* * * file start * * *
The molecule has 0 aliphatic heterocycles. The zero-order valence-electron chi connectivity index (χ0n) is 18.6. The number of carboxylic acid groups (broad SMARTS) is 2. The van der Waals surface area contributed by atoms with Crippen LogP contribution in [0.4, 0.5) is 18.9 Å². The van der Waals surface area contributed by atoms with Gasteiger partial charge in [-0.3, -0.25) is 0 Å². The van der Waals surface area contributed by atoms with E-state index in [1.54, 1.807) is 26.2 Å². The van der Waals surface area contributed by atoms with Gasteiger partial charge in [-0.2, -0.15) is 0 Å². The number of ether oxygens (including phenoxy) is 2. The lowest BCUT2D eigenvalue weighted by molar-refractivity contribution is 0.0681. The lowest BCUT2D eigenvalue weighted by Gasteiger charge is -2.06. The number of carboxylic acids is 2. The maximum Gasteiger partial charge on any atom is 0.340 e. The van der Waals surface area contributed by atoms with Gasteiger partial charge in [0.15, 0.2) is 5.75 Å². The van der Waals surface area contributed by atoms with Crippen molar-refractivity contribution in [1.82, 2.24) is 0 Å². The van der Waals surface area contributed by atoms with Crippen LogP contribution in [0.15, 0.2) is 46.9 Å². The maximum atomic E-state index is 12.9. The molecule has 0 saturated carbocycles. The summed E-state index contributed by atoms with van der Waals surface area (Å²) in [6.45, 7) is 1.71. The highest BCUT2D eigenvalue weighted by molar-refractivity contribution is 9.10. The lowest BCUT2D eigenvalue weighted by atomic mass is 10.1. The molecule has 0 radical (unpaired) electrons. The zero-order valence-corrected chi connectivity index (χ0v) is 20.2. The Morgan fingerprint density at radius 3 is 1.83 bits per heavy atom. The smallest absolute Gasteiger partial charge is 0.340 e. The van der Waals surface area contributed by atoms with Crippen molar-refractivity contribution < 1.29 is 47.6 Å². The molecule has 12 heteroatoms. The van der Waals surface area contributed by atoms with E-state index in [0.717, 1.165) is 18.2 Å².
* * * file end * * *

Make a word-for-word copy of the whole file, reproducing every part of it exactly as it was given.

The molecule has 0 aliphatic heterocycles. The zero-order valence-electron chi connectivity index (χ0n) is 18.6. The number of carboxylic acid groups (broad SMARTS) is 2. The van der Waals surface area contributed by atoms with Crippen LogP contribution in [0.4, 0.5) is 18.9 Å². The van der Waals surface area contributed by atoms with Gasteiger partial charge in [-0.3, -0.25) is 0 Å². The van der Waals surface area contributed by atoms with E-state index in [1.54, 1.807) is 26.2 Å². The van der Waals surface area contributed by atoms with Gasteiger partial charge in [-0.2, -0.15) is 0 Å². The number of ether oxygens (including phenoxy) is 2. The lowest BCUT2D eigenvalue weighted by molar-refractivity contribution is 0.0681. The lowest BCUT2D eigenvalue weighted by Gasteiger charge is -2.06. The number of carboxylic acids is 2. The maximum Gasteiger partial charge on any atom is 0.340 e. The van der Waals surface area contributed by atoms with Gasteiger partial charge in [0.15, 0.2) is 5.75 Å². The van der Waals surface area contributed by atoms with Crippen molar-refractivity contribution in [1.82, 2.24) is 0 Å². The van der Waals surface area contributed by atoms with Crippen LogP contribution in [0.15, 0.2) is 46.9 Å². The maximum atomic E-state index is 12.9. The molecule has 0 saturated carbocycles. The summed E-state index contributed by atoms with van der Waals surface area (Å²) in [6.45, 7) is 1.71. The highest BCUT2D eigenvalue weighted by molar-refractivity contribution is 9.10. The lowest BCUT2D eigenvalue weighted by atomic mass is 10.1. The molecule has 0 radical (unpaired) electrons. The zero-order valence-corrected chi connectivity index (χ0v) is 20.2. The Morgan fingerprint density at radius 3 is 1.83 bits per heavy atom. The smallest absolute Gasteiger partial charge is 0.340 e. The van der Waals surface area contributed by atoms with Crippen molar-refractivity contribution < 1.29 is 47.6 Å². The molecule has 12 heteroatoms. The van der Waals surface area contributed by atoms with E-state index in [0.717, 1.165) is 18.2 Å².